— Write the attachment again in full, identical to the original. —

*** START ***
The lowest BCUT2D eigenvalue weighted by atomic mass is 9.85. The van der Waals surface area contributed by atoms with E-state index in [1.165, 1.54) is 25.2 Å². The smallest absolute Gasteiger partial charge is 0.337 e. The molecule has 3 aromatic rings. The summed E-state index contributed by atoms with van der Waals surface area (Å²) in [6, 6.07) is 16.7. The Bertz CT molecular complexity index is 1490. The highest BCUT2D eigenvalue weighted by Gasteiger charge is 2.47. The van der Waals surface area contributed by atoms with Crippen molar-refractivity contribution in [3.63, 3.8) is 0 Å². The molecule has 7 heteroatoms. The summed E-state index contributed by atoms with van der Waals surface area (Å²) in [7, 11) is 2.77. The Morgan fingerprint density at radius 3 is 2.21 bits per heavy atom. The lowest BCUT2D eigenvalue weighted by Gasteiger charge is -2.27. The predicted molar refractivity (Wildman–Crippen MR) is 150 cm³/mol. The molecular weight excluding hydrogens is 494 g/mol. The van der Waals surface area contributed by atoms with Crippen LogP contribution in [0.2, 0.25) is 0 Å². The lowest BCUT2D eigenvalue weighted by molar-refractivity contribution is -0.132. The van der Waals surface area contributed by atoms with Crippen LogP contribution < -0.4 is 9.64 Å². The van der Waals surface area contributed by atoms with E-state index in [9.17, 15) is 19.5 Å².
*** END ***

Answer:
The lowest BCUT2D eigenvalue weighted by atomic mass is 9.85. The van der Waals surface area contributed by atoms with E-state index in [1.165, 1.54) is 25.2 Å². The smallest absolute Gasteiger partial charge is 0.337 e. The molecule has 3 aromatic rings. The summed E-state index contributed by atoms with van der Waals surface area (Å²) in [6, 6.07) is 16.7. The Bertz CT molecular complexity index is 1490. The highest BCUT2D eigenvalue weighted by Gasteiger charge is 2.47. The van der Waals surface area contributed by atoms with Crippen molar-refractivity contribution in [3.63, 3.8) is 0 Å². The molecule has 7 heteroatoms. The summed E-state index contributed by atoms with van der Waals surface area (Å²) in [7, 11) is 2.77. The Morgan fingerprint density at radius 3 is 2.21 bits per heavy atom. The lowest BCUT2D eigenvalue weighted by Gasteiger charge is -2.27. The predicted molar refractivity (Wildman–Crippen MR) is 150 cm³/mol. The molecular weight excluding hydrogens is 494 g/mol. The van der Waals surface area contributed by atoms with Crippen LogP contribution in [0.2, 0.25) is 0 Å². The lowest BCUT2D eigenvalue weighted by molar-refractivity contribution is -0.132. The van der Waals surface area contributed by atoms with Crippen LogP contribution < -0.4 is 9.64 Å². The van der Waals surface area contributed by atoms with E-state index in [9.17, 15) is 19.5 Å².